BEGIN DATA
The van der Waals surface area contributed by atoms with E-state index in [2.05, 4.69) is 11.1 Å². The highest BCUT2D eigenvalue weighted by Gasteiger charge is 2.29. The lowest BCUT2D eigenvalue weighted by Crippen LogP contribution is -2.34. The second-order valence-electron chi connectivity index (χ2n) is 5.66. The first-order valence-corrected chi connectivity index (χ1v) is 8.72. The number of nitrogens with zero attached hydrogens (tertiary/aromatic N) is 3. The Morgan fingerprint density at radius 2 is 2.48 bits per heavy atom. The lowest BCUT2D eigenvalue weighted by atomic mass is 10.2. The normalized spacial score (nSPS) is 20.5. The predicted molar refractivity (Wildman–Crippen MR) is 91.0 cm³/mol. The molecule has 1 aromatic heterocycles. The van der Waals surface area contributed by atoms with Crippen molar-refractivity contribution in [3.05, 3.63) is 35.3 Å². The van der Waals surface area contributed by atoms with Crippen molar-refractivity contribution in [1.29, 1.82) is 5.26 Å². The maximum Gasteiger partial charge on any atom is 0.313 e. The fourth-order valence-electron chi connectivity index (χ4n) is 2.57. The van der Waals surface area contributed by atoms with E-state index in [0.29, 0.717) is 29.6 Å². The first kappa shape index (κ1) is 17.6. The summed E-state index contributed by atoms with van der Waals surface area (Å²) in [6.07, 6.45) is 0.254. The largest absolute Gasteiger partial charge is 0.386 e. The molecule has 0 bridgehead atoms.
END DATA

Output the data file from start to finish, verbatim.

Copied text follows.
The van der Waals surface area contributed by atoms with E-state index in [2.05, 4.69) is 11.1 Å². The highest BCUT2D eigenvalue weighted by Gasteiger charge is 2.29. The lowest BCUT2D eigenvalue weighted by Crippen LogP contribution is -2.34. The second-order valence-electron chi connectivity index (χ2n) is 5.66. The first-order valence-corrected chi connectivity index (χ1v) is 8.72. The number of nitrogens with zero attached hydrogens (tertiary/aromatic N) is 3. The Morgan fingerprint density at radius 2 is 2.48 bits per heavy atom. The lowest BCUT2D eigenvalue weighted by atomic mass is 10.2. The normalized spacial score (nSPS) is 20.5. The predicted molar refractivity (Wildman–Crippen MR) is 91.0 cm³/mol. The molecule has 1 aromatic heterocycles. The van der Waals surface area contributed by atoms with Crippen molar-refractivity contribution in [3.05, 3.63) is 35.3 Å². The van der Waals surface area contributed by atoms with Crippen molar-refractivity contribution in [1.29, 1.82) is 5.26 Å². The maximum Gasteiger partial charge on any atom is 0.313 e. The fourth-order valence-electron chi connectivity index (χ4n) is 2.57. The van der Waals surface area contributed by atoms with E-state index in [0.29, 0.717) is 29.6 Å². The first kappa shape index (κ1) is 17.6. The summed E-state index contributed by atoms with van der Waals surface area (Å²) in [6.07, 6.45) is 0.254. The largest absolute Gasteiger partial charge is 0.386 e. The molecule has 0 bridgehead atoms.